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Month: August 2015

Top-Down Integration Testing

An approach to integration testing where the component at the top of the component hierarchy is tested first, with lower-level components being simulated by stubs. Tested components are then used to test lower-level components. The process is repeated until the lowest level components have been tested.   In this approach, testing is conducted from the main module to the submodule. if the submodule is not developed a temporary program called STUB is used for simulating the submodule.   Advantages: * Advantageous if major flaws occur toward the top of the program. * Once the I/O functions are added, the representation Read More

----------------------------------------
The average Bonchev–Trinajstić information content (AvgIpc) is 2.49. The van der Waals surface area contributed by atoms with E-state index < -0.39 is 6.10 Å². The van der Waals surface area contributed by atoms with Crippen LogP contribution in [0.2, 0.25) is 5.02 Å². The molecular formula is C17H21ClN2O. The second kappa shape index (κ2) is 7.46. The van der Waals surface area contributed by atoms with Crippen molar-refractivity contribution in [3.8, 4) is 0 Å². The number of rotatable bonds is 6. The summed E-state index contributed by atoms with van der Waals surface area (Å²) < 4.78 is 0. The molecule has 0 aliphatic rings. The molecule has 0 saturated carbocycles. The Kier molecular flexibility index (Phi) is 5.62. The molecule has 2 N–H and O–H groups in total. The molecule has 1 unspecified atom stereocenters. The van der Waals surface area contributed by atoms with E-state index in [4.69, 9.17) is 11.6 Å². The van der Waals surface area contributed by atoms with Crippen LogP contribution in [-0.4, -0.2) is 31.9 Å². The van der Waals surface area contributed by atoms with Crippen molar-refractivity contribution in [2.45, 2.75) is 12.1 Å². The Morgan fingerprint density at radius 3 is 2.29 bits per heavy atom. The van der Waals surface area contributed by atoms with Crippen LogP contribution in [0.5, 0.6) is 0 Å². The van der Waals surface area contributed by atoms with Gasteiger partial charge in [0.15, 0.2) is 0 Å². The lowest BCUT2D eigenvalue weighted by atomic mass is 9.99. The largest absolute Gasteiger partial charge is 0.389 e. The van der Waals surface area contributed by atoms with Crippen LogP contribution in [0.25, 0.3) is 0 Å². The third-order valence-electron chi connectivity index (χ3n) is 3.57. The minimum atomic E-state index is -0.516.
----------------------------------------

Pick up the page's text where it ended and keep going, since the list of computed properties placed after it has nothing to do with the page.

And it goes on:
Bottom Up Integration Testing

An approach to integration testing where the lowest level components are tested first then used to facilitate the testing of higher-level components. The process is repeated until the component at the top of the hierarchy is tested. In this approach, testing is conducted from the submodule to the main module, if the main module is not developed a temporary program called DRIVERS is used to simulate the main module. Advantages: * Advantageous if major flaws occur toward the bottom of the program. * Test conditions are easier to create. * Observation of test results is easier. Disadvantages: * Driver Modules Read More